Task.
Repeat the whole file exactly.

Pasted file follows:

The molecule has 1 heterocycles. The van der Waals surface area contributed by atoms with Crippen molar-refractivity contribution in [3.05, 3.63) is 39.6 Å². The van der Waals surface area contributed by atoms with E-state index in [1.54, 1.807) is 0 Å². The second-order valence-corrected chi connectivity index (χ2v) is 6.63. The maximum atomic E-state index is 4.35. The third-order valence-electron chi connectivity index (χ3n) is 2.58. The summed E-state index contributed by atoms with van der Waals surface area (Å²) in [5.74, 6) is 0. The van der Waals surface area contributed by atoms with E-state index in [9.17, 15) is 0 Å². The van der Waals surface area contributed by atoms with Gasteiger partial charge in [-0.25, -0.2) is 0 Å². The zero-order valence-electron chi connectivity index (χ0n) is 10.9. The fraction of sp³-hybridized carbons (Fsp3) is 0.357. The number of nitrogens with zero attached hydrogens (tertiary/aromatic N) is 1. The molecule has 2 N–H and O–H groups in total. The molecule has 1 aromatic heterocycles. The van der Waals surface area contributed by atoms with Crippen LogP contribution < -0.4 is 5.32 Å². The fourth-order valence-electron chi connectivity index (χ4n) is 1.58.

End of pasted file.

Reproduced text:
The molecule has 1 heterocycles. The van der Waals surface area contributed by atoms with Crippen molar-refractivity contribution in [3.05, 3.63) is 39.6 Å². The van der Waals surface area contributed by atoms with E-state index in [1.54, 1.807) is 0 Å². The second-order valence-corrected chi connectivity index (χ2v) is 6.63. The maximum atomic E-state index is 4.35. The third-order valence-electron chi connectivity index (χ3n) is 2.58. The summed E-state index contributed by atoms with van der Waals surface area (Å²) in [5.74, 6) is 0. The van der Waals surface area contributed by atoms with E-state index in [9.17, 15) is 0 Å². The van der Waals surface area contributed by atoms with Gasteiger partial charge in [-0.25, -0.2) is 0 Å². The zero-order valence-electron chi connectivity index (χ0n) is 10.9. The fraction of sp³-hybridized carbons (Fsp3) is 0.357. The number of nitrogens with zero attached hydrogens (tertiary/aromatic N) is 1. The molecule has 2 N–H and O–H groups in total. The molecule has 1 aromatic heterocycles. The van der Waals surface area contributed by atoms with Crippen LogP contribution < -0.4 is 5.32 Å². The fourth-order valence-electron chi connectivity index (χ4n) is 1.58.